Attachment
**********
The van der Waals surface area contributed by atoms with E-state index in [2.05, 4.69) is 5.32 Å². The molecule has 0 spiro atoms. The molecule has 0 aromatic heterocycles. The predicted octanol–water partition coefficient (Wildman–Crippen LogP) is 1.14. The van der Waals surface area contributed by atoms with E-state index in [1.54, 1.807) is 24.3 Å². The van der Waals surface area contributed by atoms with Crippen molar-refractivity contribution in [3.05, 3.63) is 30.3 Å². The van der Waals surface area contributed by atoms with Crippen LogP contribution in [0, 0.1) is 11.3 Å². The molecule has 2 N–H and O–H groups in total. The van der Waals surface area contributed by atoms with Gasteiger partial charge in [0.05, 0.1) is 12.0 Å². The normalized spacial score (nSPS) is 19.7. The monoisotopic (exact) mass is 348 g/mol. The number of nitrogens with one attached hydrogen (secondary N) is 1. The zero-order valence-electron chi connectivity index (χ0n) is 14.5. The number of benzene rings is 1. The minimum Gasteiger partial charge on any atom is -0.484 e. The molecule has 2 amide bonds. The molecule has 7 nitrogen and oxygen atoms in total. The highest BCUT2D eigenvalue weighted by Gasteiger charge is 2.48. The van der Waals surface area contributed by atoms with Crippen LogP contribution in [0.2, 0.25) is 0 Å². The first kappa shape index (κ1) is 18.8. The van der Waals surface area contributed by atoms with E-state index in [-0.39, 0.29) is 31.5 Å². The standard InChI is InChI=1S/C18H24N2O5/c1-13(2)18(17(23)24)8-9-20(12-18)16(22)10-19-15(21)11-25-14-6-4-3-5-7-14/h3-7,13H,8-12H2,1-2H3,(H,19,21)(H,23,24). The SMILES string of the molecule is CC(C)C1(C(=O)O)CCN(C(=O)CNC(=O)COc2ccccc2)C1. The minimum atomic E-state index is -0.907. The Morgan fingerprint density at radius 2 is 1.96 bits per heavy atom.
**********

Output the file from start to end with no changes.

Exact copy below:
The van der Waals surface area contributed by atoms with E-state index in [2.05, 4.69) is 5.32 Å². The molecule has 0 spiro atoms. The molecule has 0 aromatic heterocycles. The predicted octanol–water partition coefficient (Wildman–Crippen LogP) is 1.14. The van der Waals surface area contributed by atoms with E-state index in [1.54, 1.807) is 24.3 Å². The van der Waals surface area contributed by atoms with Crippen molar-refractivity contribution in [3.05, 3.63) is 30.3 Å². The van der Waals surface area contributed by atoms with Crippen LogP contribution in [0, 0.1) is 11.3 Å². The molecule has 2 N–H and O–H groups in total. The van der Waals surface area contributed by atoms with Gasteiger partial charge in [0.05, 0.1) is 12.0 Å². The normalized spacial score (nSPS) is 19.7. The monoisotopic (exact) mass is 348 g/mol. The number of nitrogens with one attached hydrogen (secondary N) is 1. The zero-order valence-electron chi connectivity index (χ0n) is 14.5. The number of benzene rings is 1. The minimum Gasteiger partial charge on any atom is -0.484 e. The molecule has 2 amide bonds. The molecule has 7 nitrogen and oxygen atoms in total. The highest BCUT2D eigenvalue weighted by Gasteiger charge is 2.48. The van der Waals surface area contributed by atoms with Crippen LogP contribution in [0.2, 0.25) is 0 Å². The first kappa shape index (κ1) is 18.8. The van der Waals surface area contributed by atoms with E-state index in [-0.39, 0.29) is 31.5 Å². The standard InChI is InChI=1S/C18H24N2O5/c1-13(2)18(17(23)24)8-9-20(12-18)16(22)10-19-15(21)11-25-14-6-4-3-5-7-14/h3-7,13H,8-12H2,1-2H3,(H,19,21)(H,23,24). The SMILES string of the molecule is CC(C)C1(C(=O)O)CCN(C(=O)CNC(=O)COc2ccccc2)C1. The minimum atomic E-state index is -0.907. The Morgan fingerprint density at radius 2 is 1.96 bits per heavy atom.